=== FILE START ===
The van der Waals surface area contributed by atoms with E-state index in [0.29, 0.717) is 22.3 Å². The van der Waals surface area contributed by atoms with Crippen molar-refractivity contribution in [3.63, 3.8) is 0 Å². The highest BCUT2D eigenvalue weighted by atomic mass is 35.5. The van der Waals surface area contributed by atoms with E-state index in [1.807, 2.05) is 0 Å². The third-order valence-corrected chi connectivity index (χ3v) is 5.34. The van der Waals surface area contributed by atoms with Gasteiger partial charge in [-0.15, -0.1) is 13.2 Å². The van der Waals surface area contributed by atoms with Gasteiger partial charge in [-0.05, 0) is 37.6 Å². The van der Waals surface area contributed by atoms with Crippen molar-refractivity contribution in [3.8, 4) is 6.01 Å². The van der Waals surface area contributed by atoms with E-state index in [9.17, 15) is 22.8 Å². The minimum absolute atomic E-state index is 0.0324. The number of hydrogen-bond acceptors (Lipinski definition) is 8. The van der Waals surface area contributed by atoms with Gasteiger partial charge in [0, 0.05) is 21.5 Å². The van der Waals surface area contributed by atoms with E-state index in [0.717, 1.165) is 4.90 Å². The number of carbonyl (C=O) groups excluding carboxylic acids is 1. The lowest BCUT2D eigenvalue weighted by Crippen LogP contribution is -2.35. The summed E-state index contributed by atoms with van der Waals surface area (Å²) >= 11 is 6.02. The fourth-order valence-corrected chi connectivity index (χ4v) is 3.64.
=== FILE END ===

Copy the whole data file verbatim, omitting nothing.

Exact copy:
The van der Waals surface area contributed by atoms with E-state index in [0.29, 0.717) is 22.3 Å². The van der Waals surface area contributed by atoms with Crippen molar-refractivity contribution in [3.63, 3.8) is 0 Å². The highest BCUT2D eigenvalue weighted by atomic mass is 35.5. The van der Waals surface area contributed by atoms with E-state index in [1.807, 2.05) is 0 Å². The third-order valence-corrected chi connectivity index (χ3v) is 5.34. The van der Waals surface area contributed by atoms with Gasteiger partial charge in [-0.15, -0.1) is 13.2 Å². The van der Waals surface area contributed by atoms with Gasteiger partial charge in [-0.05, 0) is 37.6 Å². The van der Waals surface area contributed by atoms with Crippen molar-refractivity contribution in [3.8, 4) is 6.01 Å². The van der Waals surface area contributed by atoms with E-state index in [9.17, 15) is 22.8 Å². The minimum absolute atomic E-state index is 0.0324. The number of hydrogen-bond acceptors (Lipinski definition) is 8. The van der Waals surface area contributed by atoms with Gasteiger partial charge in [0, 0.05) is 21.5 Å². The van der Waals surface area contributed by atoms with E-state index in [0.717, 1.165) is 4.90 Å². The number of carbonyl (C=O) groups excluding carboxylic acids is 1. The lowest BCUT2D eigenvalue weighted by Crippen LogP contribution is -2.35. The summed E-state index contributed by atoms with van der Waals surface area (Å²) >= 11 is 6.02. The fourth-order valence-corrected chi connectivity index (χ4v) is 3.64.